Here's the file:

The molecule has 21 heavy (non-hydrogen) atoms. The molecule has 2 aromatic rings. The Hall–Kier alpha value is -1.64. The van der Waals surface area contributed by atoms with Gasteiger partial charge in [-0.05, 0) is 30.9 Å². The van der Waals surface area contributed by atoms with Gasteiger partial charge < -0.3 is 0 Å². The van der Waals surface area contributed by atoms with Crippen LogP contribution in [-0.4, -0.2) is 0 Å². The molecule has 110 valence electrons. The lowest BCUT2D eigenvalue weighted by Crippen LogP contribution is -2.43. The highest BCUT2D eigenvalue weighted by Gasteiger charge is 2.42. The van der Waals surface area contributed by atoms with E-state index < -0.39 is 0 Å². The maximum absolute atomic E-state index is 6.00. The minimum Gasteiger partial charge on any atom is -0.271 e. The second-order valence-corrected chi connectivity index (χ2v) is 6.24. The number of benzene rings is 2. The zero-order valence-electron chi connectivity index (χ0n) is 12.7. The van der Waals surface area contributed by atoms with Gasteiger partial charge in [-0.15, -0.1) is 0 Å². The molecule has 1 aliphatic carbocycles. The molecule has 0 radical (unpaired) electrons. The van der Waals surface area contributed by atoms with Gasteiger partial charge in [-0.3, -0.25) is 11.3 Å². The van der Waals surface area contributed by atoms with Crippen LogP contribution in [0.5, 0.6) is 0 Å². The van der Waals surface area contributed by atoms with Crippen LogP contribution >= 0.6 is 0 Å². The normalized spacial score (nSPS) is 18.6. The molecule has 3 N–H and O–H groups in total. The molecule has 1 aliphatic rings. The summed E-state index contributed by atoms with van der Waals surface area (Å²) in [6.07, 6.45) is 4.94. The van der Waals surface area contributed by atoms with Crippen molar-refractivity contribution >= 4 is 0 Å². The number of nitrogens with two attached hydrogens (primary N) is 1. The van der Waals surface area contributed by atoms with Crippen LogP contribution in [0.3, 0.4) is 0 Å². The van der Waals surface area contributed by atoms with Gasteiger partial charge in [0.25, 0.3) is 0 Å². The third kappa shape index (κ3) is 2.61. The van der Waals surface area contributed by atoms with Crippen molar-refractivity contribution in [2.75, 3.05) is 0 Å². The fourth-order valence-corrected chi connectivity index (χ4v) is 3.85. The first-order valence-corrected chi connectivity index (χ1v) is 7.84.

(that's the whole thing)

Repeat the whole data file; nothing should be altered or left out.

The molecule has 21 heavy (non-hydrogen) atoms. The molecule has 2 aromatic rings. The Hall–Kier alpha value is -1.64. The van der Waals surface area contributed by atoms with Gasteiger partial charge in [-0.05, 0) is 30.9 Å². The van der Waals surface area contributed by atoms with Gasteiger partial charge < -0.3 is 0 Å². The van der Waals surface area contributed by atoms with Crippen LogP contribution in [-0.4, -0.2) is 0 Å². The molecule has 110 valence electrons. The lowest BCUT2D eigenvalue weighted by Crippen LogP contribution is -2.43. The highest BCUT2D eigenvalue weighted by Gasteiger charge is 2.42. The van der Waals surface area contributed by atoms with E-state index < -0.39 is 0 Å². The maximum absolute atomic E-state index is 6.00. The minimum Gasteiger partial charge on any atom is -0.271 e. The second-order valence-corrected chi connectivity index (χ2v) is 6.24. The number of benzene rings is 2. The zero-order valence-electron chi connectivity index (χ0n) is 12.7. The van der Waals surface area contributed by atoms with Gasteiger partial charge in [-0.15, -0.1) is 0 Å². The molecule has 1 aliphatic carbocycles. The molecule has 0 radical (unpaired) electrons. The van der Waals surface area contributed by atoms with Gasteiger partial charge in [-0.3, -0.25) is 11.3 Å². The van der Waals surface area contributed by atoms with Crippen LogP contribution in [0.5, 0.6) is 0 Å². The van der Waals surface area contributed by atoms with Crippen LogP contribution >= 0.6 is 0 Å². The normalized spacial score (nSPS) is 18.6. The molecule has 3 N–H and O–H groups in total. The molecule has 1 aliphatic rings. The summed E-state index contributed by atoms with van der Waals surface area (Å²) in [6.07, 6.45) is 4.94. The van der Waals surface area contributed by atoms with Crippen molar-refractivity contribution >= 4 is 0 Å². The number of nitrogens with two attached hydrogens (primary N) is 1. The van der Waals surface area contributed by atoms with Crippen LogP contribution in [0.3, 0.4) is 0 Å². The van der Waals surface area contributed by atoms with Gasteiger partial charge in [0.25, 0.3) is 0 Å². The third kappa shape index (κ3) is 2.61. The van der Waals surface area contributed by atoms with Crippen molar-refractivity contribution in [2.75, 3.05) is 0 Å². The fourth-order valence-corrected chi connectivity index (χ4v) is 3.85. The first-order valence-corrected chi connectivity index (χ1v) is 7.84.